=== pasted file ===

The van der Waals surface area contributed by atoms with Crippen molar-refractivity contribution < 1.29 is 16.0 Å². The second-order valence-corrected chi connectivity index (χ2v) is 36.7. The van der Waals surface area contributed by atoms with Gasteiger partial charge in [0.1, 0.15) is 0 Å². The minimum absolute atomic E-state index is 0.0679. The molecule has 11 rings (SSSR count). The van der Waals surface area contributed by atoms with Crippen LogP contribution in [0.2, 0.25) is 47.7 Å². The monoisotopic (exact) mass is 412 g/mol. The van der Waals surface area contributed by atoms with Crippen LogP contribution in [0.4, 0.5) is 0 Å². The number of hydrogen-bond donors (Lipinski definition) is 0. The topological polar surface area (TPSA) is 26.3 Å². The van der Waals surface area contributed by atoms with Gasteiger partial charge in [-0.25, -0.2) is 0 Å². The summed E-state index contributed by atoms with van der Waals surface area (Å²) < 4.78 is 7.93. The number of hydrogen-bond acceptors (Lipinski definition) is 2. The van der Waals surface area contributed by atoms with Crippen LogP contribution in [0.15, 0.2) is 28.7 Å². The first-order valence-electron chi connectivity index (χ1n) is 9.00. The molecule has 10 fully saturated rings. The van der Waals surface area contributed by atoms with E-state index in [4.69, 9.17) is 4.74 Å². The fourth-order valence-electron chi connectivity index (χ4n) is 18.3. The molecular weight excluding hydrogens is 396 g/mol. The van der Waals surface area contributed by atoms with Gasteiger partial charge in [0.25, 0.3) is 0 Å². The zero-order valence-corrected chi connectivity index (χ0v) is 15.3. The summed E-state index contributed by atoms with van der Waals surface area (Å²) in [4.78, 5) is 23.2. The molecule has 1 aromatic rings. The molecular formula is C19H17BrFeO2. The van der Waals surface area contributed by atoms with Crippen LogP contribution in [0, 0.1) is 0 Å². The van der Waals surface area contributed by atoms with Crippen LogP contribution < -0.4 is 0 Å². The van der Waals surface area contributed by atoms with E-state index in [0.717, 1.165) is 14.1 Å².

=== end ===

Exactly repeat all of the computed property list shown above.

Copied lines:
The van der Waals surface area contributed by atoms with Crippen molar-refractivity contribution < 1.29 is 16.0 Å². The second-order valence-corrected chi connectivity index (χ2v) is 36.7. The van der Waals surface area contributed by atoms with Gasteiger partial charge in [0.1, 0.15) is 0 Å². The minimum absolute atomic E-state index is 0.0679. The molecule has 11 rings (SSSR count). The van der Waals surface area contributed by atoms with Crippen LogP contribution in [0.2, 0.25) is 47.7 Å². The monoisotopic (exact) mass is 412 g/mol. The van der Waals surface area contributed by atoms with Crippen LogP contribution in [0.4, 0.5) is 0 Å². The number of hydrogen-bond donors (Lipinski definition) is 0. The topological polar surface area (TPSA) is 26.3 Å². The van der Waals surface area contributed by atoms with Gasteiger partial charge in [-0.25, -0.2) is 0 Å². The summed E-state index contributed by atoms with van der Waals surface area (Å²) < 4.78 is 7.93. The number of hydrogen-bond acceptors (Lipinski definition) is 2. The van der Waals surface area contributed by atoms with Crippen LogP contribution in [0.15, 0.2) is 28.7 Å². The first-order valence-electron chi connectivity index (χ1n) is 9.00. The molecule has 10 fully saturated rings. The van der Waals surface area contributed by atoms with E-state index in [4.69, 9.17) is 4.74 Å². The fourth-order valence-electron chi connectivity index (χ4n) is 18.3. The molecular weight excluding hydrogens is 396 g/mol. The van der Waals surface area contributed by atoms with Gasteiger partial charge in [0.25, 0.3) is 0 Å². The zero-order valence-corrected chi connectivity index (χ0v) is 15.3. The summed E-state index contributed by atoms with van der Waals surface area (Å²) in [4.78, 5) is 23.2. The molecule has 1 aromatic rings. The molecular formula is C19H17BrFeO2. The van der Waals surface area contributed by atoms with Crippen LogP contribution in [0, 0.1) is 0 Å². The van der Waals surface area contributed by atoms with Crippen LogP contribution < -0.4 is 0 Å². The van der Waals surface area contributed by atoms with E-state index in [0.717, 1.165) is 14.1 Å².